We pile into a car that transports us to the mountains above the beaches of Malibu. The type-As seem nice enough. Everyone sips from water bottles; I hide my Splenda-sweetened Earl Grey under the seat. Upon arrival, we are weighed, measured head-to-toe (even our wrists!), and given some nuts and dates to snack on––with the understanding that today is the only time we’ll have the freedom to eat as many as we want­.

The rest of a day is a bit of a blur. Mark, the seemingly (and later confirmed to be) wonderful program director, leads a short hike, gives a tour of the property, and explains to us about the ranch’s values. “We are here for you!” he says. “All you have to do is put one foot in front of the other, and let us do the rest. All decisions will be made. You will learn to trust, to let go, to live in the moment.”

We share individual goals for the week while enjoying an amazing dinner of fresh salad­––from the on-site organic garden, where most ingredients for the week will come from––and a mouth-watering squash dish.

After falling asleep after dinner (around 8 PM, I think), I wake to the sound of soft chimes outside my cottage door. The room is simple yet luxurious, bed cozy and surroundings silent. A follow-up wake up message comes through on the walkie-talkie (we’re told to have this on us at all times throughout our stay) announcing our morning stretch class in fifteen minutes.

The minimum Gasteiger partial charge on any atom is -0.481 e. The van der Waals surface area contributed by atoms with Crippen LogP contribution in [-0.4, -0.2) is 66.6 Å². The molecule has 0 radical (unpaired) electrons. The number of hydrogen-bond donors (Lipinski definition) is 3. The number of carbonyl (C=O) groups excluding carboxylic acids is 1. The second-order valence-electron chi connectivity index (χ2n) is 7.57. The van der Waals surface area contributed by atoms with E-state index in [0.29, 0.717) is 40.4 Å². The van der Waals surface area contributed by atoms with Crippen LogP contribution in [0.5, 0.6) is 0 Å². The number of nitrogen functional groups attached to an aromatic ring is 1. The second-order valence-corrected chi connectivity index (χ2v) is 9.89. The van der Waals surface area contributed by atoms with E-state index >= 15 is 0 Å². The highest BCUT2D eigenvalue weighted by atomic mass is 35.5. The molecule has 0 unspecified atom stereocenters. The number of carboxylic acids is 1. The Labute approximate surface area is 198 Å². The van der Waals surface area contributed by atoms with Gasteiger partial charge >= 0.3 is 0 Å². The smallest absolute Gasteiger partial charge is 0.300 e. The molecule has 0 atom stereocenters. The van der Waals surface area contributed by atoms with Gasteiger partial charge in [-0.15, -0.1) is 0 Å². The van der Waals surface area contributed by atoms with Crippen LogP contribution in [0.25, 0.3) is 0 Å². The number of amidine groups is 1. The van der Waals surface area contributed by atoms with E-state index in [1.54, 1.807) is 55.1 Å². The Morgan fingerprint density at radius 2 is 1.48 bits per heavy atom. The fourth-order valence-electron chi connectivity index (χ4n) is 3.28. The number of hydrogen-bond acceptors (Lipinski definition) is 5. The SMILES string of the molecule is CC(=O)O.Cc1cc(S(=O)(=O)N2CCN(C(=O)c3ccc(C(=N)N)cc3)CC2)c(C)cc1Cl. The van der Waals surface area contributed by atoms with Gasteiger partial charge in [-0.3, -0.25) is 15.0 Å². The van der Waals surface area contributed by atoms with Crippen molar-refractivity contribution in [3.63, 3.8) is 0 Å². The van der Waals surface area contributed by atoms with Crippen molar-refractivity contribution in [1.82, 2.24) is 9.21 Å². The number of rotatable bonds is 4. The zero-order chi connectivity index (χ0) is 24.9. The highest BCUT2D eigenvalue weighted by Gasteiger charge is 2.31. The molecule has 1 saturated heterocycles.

After class and a breakfast of house-made granola with almond milk, we head out to our first four-hour hike of the week. Yikes. As we climb, our guides remind us through our walkie’s, “water, water, water!” We walk, sip, pee, pant, sip, pant, try to talk, and pee some more.

Back at the ranch, we have an amazing carrot curry soup––I don’t know how the chef does it. Glorious naptime follows, and afterwards we head into our afternoon workout classes (TRX, weights, then yoga) and a daily afternoon massage. Surprisingly, I’m not at all hungry and I feel good. The new environment and friends are energizing.

The following days will follow much of the same pattern: rise at 5:30 AM, an hour of stretch class, breakfast, four-hour hike, lunch, hour-long nap, two or three daily workout classes, afternoon massage, dinner, sleep.

On Tuesday, we get six almonds during our hike. Exciting! I’m grateful for this snack as I woke up feeling a bit weak, which is apparently normal. We’re told that during the first 24-48 hours of this kind of detox, our bodies are likely to respond in weird ways. Some people apparently puke. Others feel spaced. It’s completely normal for fingers to swell and tingle. Dizziness is expected.